Cervicovaginal smears classification by using The Bethesda System (TBS) 2001 A Clinicopathological, Cytopathological and Histopathological study

Toqa Jabbar Chkhaim Al- Refaee
Dr.Hussam Hasson Ali
Dr.Liqaa Ryadh Moosa

Cervical cancer is a preventable malignancy, yet every year over 530,000 women are diagnosed with and over 275,000 women die from the disease worldwide. The distribution of cases and deaths is commoner in low and middle income countries, which have 86% of the global cases and 88% of the total deaths. The bethesda system aims to simplify cervical smear reporting and make. To evaluate The Bethesda System (TBS) 2001 of cervicovaginal smear classification in the diagnosis of different pathologies seen in 360 women having different gynecological complaints attending Gynecology Consultation Clinic in AL-Kadhemiya teaching hospital. To compare the cytopathological findings with histopathological findings whenever recommended and possible. Patients, Materials & Methods The study is prospective. Cervicovaginal smears were obtained from 360 female patients with different gynecological complaints (aged 15-72 years) all were married and non pregnant. The study smears were taken from patients attending Gynecological Consultant Clinic in Al- Kadhimiya Teaching Hospital for the period from November 2011 to April 2012. The smears were stained by the Pap technique and evaluated using The Bethesda System (TBS) 2001 with special emphasis on premalignant lesions. Out of (71 patients) with abnormal cervical smear (AS), (17 patients) had punch biopsy, the rest of patients who need punch biopsy refused to do biopsy. The histopathological diagnosis was confirmed by review of two freshly prepared hematoxlin and eosin stained slides. Results Cytopathological results: according to The Bethesda System 2001, the cytological findings of epithelial cells abnormalities were as follows: LSIL, as a single entity, was the most common cytological abnormality 28 cases (39.43% of AS, 7.7% of studied group).  ASC includes 14 cases (19.71% of AS, 3.88% of studied group); which is subdivided into: • ASC-H includes 8 cases (11.26% of AS, 2.22% of studied group).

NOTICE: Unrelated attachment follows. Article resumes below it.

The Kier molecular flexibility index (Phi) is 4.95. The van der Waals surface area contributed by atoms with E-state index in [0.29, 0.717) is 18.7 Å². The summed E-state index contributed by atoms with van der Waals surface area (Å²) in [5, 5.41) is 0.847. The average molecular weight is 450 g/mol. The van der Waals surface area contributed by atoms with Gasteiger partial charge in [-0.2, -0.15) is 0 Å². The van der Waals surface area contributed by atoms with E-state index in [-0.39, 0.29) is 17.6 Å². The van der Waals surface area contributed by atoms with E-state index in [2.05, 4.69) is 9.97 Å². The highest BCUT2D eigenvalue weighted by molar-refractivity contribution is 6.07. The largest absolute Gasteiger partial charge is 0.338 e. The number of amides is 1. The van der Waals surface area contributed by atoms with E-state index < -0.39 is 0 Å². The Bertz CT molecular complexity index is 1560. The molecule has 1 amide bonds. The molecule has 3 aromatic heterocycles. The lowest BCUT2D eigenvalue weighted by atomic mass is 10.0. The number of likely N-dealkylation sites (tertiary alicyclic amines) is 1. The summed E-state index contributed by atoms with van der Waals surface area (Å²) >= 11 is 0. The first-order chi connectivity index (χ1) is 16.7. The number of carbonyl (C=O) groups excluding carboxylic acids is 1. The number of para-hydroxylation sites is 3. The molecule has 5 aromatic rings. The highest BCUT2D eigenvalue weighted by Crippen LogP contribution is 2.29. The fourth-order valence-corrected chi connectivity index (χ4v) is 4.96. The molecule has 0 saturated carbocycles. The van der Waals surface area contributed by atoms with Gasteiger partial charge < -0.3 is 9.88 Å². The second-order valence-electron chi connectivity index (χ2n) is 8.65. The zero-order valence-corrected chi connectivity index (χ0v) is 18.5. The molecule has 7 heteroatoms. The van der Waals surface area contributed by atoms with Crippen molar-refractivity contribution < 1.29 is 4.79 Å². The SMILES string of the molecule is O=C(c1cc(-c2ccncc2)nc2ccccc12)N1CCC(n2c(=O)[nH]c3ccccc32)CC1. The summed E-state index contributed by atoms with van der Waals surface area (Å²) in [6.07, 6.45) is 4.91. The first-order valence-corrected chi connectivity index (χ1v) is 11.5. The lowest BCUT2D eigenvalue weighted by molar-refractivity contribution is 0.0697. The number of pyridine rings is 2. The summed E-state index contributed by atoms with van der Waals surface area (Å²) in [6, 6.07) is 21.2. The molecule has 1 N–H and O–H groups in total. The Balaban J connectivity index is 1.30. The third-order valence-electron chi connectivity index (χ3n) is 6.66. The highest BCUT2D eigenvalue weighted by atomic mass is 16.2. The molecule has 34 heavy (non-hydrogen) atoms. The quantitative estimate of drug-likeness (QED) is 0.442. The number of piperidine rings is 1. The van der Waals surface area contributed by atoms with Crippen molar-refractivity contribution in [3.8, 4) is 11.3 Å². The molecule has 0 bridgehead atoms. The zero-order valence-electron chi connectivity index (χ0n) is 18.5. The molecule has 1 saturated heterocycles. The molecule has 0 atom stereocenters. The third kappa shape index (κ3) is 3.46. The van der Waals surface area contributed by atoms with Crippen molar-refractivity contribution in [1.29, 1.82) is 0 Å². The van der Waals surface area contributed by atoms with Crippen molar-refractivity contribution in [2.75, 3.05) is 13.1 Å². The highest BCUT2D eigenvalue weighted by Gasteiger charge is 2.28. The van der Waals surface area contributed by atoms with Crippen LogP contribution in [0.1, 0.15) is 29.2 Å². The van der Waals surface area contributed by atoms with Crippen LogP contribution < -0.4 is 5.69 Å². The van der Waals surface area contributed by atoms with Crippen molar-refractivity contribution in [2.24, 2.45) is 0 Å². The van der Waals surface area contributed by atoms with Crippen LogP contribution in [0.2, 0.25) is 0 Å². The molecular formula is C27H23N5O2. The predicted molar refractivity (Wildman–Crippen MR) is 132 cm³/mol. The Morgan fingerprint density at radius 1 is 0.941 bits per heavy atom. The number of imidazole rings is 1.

ASC-US includes 6 cases (8.45% of AS, 1.6% of studied group). AGC includes 11 cases (15.5% of AS, 3.05% of studied group). High- grade squamous intraepithelial lesion (HSIL), including: Cervical intraepithelial neoplasia II (CIN- II), Cervical intraepithelial neoplasia III (CIN-III), & Carcinoma in situ. This category includes (18) cases (25.36% of AS, 5% of studied group). Histopathological results: Punch biopsy had been done for 17 (23.95%) of patients with AS, with different cytological diagnosis. Three cases (16.6% of HSIL group) had punch biopsy, two cases (11.1% of HSIL, 2.8% of AS) diagnosed as CIN II, and one case (5.5% of HSIL, 1.4% of AS) diagnosed as severe chronic non specific cervicitis. Out of (28) cases of LSIL, nine cases (32.1%) and represent (12.7% of AS) underwent punch biopsy, eight cases (28.5% of LSIL, 11.25% of AS) diagnosed as severe chronic non specific cervicitis, and one case (3.6% of LSIL, 1.4% of AS) diagnosed as CIN I. Out of (8) cases of ASC-H, one case (12.5%) and represent (1.4% of AS), underwent punch biopsy and diagnosed as CIN I. Out of (11) cases of AGC, four cases (36.4%) and represent
(5.6% of AS), underwent punch biopsy and diagnosed as endocervical polyp. It has been shown that the age of patients in this study who had precancerous lesions had their age ranging from (30- 49) years. History of vaginal discharge or abnormal vaginal bleeding showed no obvious significant correlation with the risk of harboring cervical intraepithelial lesions of any grade. Conclusions The Bethesda system is of validity in providing a uniform format for cervical cytology report, which is intended to communicate clinically relevant information using standardized terminology. Minimal cytological abnormalities were more common than HSIL. LSIL, as a single entity, was the most common cytological abnormality.